Non-judgmental Ethics Sunday: Must I Tell My Long-Distance Boyfriend I Met Someone Else?

May 22, 2016 by Joshua
in Ethicist, Nonjudgment

Continuing my series of alternative responses to the New York Times column, The Ethicist, looking at the consequences of one’s actions instead of imposing values on others, here is my take on today’s post, “Must I Tell My Long-Distance Boyfriend I Met Someone Else?

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I have been with my boyfriend for several years, and I love him very much. We each decided to study abroad for the spring semester of our junior year and have found ourselves on opposite ends of the globe. We will be apart for almost six months, with only intermittent access to the phone and Internet. Before we left, we agreed that it would be best to temporarily open our relationship. We wanted to fully enjoy our respective experiences and take the opportunity to explore being with other people. We decided that we would not discuss our flings with each other, at least until we returned. We did this, I believe, with the implicit assumption that we would not fall in love with anyone else.

Although I was the anxious one before we left, I have found myself in a bit of a sticky situation. I am falling for a woman I met on my study-­abroad program. I know that this is not just a casual affair and that I am developing real feelings for this woman. I feel as though I am betraying my boyfriend, and I am sure he would feel the same, despite the fact that I am not technically breaking the rules of our relationship. Communication is sketchy, and the prospect of talking to my boyfriend about this while the signal comes and goes is a little horrifying. I know that this information would hurt him deeply and that his ability to enjoy the remainder of his semester might be diminished. At the same time, I know that this is not what he had in mind when we agreed to an open relationship, and I feel as though I am deceiving him every time we talk. Should I tell him what is going on? Name Withheld

My response: Your specific question was “Should I tell him what is going on?” Of all the questions you could have asked, this one seems to have the most obvious answer. How long would you expect him not to learn otherwise? I don’t see a better option than to tell him, but our values may differ and only your values matter to you.

I suggest that you might get more value from asking for what ways to tell him and how to handle the emotional pain from what has already happened so you can’t undo. Or how to develop emotional resilience for inevitable situations of life. You can’t avoid things like relationships ending, people dying, outcomes that feel unfair, and so on. The question is not how to avoid them or wish they went away but how to handle them without feeling miserable, at least in my experience. I’ve found the phrase “pain is inevitable, suffering is optional” helpful.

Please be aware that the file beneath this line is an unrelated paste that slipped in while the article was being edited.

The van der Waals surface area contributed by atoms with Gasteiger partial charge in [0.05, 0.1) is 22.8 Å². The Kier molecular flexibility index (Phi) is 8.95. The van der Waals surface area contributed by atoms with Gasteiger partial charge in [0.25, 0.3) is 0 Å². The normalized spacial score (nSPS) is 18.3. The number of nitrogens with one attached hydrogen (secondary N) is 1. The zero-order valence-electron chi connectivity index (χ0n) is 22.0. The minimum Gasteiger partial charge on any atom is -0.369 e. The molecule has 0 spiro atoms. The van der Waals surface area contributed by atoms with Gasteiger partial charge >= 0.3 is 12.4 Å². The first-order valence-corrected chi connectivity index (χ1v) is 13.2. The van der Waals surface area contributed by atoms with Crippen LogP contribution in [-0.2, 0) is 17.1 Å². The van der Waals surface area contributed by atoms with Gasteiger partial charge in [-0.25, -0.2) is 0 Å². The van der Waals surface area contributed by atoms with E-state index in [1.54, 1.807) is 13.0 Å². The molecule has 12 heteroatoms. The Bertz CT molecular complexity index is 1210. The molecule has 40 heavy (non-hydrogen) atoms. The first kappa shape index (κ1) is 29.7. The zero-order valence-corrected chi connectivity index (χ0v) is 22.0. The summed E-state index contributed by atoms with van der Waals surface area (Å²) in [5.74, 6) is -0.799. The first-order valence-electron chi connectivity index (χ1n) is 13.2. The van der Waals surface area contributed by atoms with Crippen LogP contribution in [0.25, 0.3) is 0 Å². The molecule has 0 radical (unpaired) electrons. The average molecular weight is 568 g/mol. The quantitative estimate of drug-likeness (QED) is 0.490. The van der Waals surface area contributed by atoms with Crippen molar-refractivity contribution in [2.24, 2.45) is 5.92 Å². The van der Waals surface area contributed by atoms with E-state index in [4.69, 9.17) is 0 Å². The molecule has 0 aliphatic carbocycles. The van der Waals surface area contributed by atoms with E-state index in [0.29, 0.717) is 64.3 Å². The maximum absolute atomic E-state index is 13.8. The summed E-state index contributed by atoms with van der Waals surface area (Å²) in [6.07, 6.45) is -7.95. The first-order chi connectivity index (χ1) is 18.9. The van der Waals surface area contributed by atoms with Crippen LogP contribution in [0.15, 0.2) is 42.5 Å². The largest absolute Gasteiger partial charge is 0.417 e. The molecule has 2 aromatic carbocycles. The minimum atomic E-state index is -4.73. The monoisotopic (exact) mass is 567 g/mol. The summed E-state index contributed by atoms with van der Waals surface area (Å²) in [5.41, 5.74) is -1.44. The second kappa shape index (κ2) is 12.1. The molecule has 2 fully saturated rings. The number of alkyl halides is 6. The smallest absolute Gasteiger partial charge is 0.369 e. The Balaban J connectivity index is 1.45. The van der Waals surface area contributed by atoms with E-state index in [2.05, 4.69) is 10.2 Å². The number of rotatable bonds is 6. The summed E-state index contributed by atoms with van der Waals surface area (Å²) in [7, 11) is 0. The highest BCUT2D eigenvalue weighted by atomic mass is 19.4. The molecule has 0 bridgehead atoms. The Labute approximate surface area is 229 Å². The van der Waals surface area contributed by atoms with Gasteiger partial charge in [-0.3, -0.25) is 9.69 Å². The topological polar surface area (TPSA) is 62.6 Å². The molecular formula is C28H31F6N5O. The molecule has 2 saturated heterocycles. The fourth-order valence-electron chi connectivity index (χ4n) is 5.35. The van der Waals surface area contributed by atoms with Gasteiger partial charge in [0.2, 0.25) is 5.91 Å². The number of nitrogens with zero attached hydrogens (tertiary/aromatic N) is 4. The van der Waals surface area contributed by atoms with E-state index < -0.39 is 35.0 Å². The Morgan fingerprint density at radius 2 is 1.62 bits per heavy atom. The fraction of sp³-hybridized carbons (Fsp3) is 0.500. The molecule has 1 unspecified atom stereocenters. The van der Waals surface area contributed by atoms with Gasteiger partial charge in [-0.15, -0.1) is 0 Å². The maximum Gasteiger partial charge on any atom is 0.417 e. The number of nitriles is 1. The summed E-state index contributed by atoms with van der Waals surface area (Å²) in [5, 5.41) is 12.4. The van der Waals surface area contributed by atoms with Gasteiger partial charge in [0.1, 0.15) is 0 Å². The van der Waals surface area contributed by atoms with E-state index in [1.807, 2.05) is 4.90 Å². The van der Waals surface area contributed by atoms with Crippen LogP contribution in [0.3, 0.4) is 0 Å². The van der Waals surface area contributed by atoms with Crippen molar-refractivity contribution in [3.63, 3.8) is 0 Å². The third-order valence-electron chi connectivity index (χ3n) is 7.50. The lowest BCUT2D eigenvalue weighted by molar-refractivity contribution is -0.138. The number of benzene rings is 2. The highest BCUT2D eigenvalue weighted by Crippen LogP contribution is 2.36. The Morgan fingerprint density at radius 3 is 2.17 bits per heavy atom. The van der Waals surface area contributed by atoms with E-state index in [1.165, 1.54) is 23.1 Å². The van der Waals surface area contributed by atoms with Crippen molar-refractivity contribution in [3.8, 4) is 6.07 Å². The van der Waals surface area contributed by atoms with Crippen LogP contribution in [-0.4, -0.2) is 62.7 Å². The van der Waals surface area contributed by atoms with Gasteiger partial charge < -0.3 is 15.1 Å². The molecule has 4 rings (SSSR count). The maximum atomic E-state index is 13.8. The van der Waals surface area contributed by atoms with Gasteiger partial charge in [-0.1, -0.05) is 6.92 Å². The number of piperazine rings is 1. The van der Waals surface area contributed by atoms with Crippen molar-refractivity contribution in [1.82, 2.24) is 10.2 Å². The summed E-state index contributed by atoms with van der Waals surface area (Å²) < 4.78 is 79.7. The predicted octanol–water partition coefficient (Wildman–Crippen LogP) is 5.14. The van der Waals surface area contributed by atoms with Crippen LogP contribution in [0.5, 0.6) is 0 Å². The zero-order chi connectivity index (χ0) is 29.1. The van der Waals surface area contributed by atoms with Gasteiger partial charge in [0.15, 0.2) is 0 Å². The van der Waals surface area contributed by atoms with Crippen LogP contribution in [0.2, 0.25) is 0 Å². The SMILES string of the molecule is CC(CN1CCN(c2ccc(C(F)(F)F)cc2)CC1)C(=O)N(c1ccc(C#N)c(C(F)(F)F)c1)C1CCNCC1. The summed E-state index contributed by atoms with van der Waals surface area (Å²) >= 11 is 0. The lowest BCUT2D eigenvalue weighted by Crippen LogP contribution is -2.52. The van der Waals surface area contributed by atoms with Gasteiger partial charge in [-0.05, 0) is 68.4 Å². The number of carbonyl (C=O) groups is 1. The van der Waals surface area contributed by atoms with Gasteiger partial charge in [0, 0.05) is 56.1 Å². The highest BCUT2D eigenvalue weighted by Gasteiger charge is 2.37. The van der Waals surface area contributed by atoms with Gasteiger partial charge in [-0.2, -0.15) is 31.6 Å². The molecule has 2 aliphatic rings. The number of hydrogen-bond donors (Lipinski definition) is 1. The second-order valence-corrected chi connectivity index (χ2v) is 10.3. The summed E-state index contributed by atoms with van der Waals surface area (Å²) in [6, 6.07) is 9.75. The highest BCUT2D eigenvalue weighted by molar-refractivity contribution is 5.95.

The New York Times response:

Commitments have rewards. They can keep you out of situations like the one you’ve fallen into. Agreeing to allow a relationship to be “open” for a time carries risks. If you’d thought of yourself as your boyfriend’s exclusive partner, you might not have entered into this new relationship. By your account, you have kept to the letter of your understanding but breached the spirit. Unless you’ve decided that you are going to return to your boyfriend, you’re keeping from him a central fact about your relationship.

Still, what’s done is done. Like it or not, your boyfriend took this risk in making the agreement with you. An affair, once started, is not fully under your control. Falling in love isn’t exactly a choice. You say you’re worried about disturbing the rest of his semester; could that be an excuse? Once he knows you’re not coming back to him, he can mourn and move on. If real-time communication isn’t good enough for a proper discussion, why don’t you send him a message that explains (as you have to me) and apologizes (as you probably should)? Apologies express regret; they don’t always accept guilt. So you could do this even if you thought you had done nothing wrong.

We send our two children to the only independent K-8 school in our rural town. It is a good school with caring teachers and a fine curriculum. Every year, there are fund-­raisers organized by the parents’ association: a rummage sale, an auction, a uniform sale. All money goes to the children. In addition, the school’s development office conducts a campaign that does not specify a dollar goal but instead a participation goal: 100 percent faculty and board members and parents. A former board member told me that money raised from this campaign and the parents’ association fund-­raisers goes into a single fund, but the school does not market this fact. It seems that if you support the parents’ fund-­raisers, you are contributing to the 100 percent goal, and this should be acknowledged. The school prominently posts the names of all contributors to the 100-­percent-­participation campaign.

The school focuses on a different value every month: September’s is honesty. This fund-­raising practice strikes me as not very honest. How does it strike you? Name Withheld